Getting To Know Nutrigenomics

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The main determinants of health and disease onset in humans are food intake, genetics and the environment. Technological advances into the human genome and the understanding of nutrigenomics means clinicians now have the ability to account for each of these factors in their case-taking process and provide personalised nutritional protocols for all clients. 

Nutrigenomics is the term used for establishing how the nutrients in our food affect gene activity, either through the expression of genes or changes in their activity. It focuses on the effect of nutrients on the genome, proteome and metabolome.[1] 

Nutrigenomics is the influence of genetic variability between individuals accounting for the variations in health status and disease risk despite similarities in dietary intake.[2] 

This new frontier in science emerged after the Human Genome Project (HGP) mapped the full sequence of the human genome in 2003. The project that spanned over 20 years provided the possibility for personalised nutrition programmes, utilising specific bioactive compounds based upon an individual’s genetic profile.[2] 

The bioactive compounds found in foods and supplements can affect genes in many ways, including binding to transcription factors, influencing molecular signalling pathways and limiting or increasing enzymatic processes.[1] 

Vitamin A, D and fatty acids are examples of nutrients that are able to induce gene transcription by directly activating transcription factors. Resveratrol and soy genistein may indirectly influence the factor kappa B signalling pathway.[1]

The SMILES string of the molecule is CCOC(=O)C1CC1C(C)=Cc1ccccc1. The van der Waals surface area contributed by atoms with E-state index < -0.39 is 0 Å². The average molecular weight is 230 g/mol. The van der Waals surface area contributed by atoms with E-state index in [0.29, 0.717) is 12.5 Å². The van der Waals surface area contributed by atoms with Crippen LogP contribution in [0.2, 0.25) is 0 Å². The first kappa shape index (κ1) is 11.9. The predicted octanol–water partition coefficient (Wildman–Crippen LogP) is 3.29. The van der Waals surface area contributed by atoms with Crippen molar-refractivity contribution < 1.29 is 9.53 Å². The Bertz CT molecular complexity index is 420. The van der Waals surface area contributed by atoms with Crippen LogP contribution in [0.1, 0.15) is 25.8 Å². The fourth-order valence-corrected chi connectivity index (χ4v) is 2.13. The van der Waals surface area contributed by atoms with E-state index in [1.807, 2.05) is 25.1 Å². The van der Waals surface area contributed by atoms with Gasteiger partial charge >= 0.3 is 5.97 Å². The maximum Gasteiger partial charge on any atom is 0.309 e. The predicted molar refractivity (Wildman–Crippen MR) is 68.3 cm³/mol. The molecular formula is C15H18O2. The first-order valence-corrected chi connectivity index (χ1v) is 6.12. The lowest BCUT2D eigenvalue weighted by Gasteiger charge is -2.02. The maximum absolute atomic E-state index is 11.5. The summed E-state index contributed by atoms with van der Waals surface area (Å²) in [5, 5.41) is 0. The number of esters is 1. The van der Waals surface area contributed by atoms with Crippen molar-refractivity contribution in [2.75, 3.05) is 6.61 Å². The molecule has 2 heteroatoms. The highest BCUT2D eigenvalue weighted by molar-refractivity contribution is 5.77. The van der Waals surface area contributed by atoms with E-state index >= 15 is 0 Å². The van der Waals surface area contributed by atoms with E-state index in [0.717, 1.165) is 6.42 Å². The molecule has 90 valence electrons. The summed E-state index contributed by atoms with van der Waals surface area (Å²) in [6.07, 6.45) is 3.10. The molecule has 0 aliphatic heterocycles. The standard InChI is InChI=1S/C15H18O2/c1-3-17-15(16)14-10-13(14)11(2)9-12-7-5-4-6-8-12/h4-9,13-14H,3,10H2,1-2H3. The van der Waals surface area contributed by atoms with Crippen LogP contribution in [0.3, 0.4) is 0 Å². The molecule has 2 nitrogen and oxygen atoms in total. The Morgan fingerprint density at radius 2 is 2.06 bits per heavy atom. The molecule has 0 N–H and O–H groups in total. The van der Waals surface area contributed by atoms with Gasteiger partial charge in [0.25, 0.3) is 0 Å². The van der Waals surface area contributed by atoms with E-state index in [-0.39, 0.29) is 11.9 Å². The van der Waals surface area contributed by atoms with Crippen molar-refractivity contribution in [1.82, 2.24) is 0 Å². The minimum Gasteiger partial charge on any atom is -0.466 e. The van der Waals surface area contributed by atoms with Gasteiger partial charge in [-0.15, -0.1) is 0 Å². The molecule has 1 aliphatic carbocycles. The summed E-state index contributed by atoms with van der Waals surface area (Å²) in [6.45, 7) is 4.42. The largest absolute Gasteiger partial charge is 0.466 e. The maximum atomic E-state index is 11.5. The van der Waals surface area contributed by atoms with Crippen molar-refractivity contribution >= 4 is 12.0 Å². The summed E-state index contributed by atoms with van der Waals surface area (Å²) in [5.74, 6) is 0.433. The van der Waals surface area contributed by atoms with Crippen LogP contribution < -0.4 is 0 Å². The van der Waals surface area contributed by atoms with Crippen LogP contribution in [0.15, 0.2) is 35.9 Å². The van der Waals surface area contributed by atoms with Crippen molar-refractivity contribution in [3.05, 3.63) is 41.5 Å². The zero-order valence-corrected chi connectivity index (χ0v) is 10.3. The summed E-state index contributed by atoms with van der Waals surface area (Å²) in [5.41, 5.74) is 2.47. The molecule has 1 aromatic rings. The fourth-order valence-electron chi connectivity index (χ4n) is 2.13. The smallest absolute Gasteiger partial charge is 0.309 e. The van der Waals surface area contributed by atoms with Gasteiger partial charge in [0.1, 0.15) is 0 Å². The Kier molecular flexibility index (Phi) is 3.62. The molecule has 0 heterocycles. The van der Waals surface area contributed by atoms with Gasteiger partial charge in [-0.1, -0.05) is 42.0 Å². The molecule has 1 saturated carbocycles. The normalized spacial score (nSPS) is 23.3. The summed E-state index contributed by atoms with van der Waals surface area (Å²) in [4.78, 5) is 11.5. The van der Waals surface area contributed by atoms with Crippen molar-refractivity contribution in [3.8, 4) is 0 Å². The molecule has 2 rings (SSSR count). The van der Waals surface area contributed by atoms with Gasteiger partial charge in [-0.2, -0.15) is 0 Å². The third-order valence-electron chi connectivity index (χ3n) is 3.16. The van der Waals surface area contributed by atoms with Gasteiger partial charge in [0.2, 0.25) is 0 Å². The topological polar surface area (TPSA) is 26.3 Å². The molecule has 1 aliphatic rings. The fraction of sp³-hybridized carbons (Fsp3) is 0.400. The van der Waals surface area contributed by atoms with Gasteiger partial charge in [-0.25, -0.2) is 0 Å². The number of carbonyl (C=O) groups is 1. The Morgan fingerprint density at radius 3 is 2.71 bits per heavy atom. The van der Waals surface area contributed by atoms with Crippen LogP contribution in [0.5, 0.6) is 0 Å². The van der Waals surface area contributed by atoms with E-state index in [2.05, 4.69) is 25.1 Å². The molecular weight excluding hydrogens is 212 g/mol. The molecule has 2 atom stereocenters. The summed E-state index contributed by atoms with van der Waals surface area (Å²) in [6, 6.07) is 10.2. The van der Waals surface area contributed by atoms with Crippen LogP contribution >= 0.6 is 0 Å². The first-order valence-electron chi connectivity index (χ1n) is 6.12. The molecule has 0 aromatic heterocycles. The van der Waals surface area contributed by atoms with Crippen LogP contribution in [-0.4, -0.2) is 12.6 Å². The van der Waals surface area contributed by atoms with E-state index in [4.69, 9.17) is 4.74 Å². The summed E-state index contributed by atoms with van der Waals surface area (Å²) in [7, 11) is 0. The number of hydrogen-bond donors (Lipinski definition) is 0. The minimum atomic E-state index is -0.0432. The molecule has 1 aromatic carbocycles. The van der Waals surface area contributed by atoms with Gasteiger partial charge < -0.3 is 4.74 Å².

Single nucleotide polymorphisms (SNPs) are the most common variations in DNA sequences or chromosomes. They are natural variations in genes, occur in the general population and provide the individual differences in humans and potential influence on disease risk.[2] Genetic profiles document an individual’s SNPs. 

A well-known and nutritionally relevant SNP that affects folate and homocysteine status is the C677T polymorphism. This SNP affects methylation processes, reducing the activity of the 5,10-MTHFR enzyme required for folate and homocysteine metabolism. The presence of this SNP highlights a greater need for folate in that individual.[2] 

The use of nutrigenomics is already present in some clinical practices with the availability of genetic testing for practitioners beyond the medical setting increasing rapidly. However, the Academy of Nutrition and Dietetics recommends an evidence-based approach to validating personalised recommendations, due to the complexity of understanding, interpreting and communicating genomic profile results. Additionally, these results should be aligned with the individual’s family history, presence of disease risk and environmental factors, and their current symptoms and disease status.[2] 


  1. Sales NM, Pelegrini PB, Goersch MC. Nutrigenomics: definitions and advances of this new science. J Nutr Metab 2014. doi 10.1155/2014/202759 [Full Text]
  2. Camp KM, Trujillo E. Position of the Academy of Nutrition and Dietetics: nutritional genomics. J Acad Nutr Diet 2014;114(2):299-312. [Abstract


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Melissa Peterson has been a writer and educator in the health and medical science fields for over 15 years. Naturopathically trained, Melissa also has postgraduate qualifications in literature research and reviewing. Her business, Words On Therapy, provides many services to industry including technical articles, white papers, blogs, SEO content, copywriting and research collation.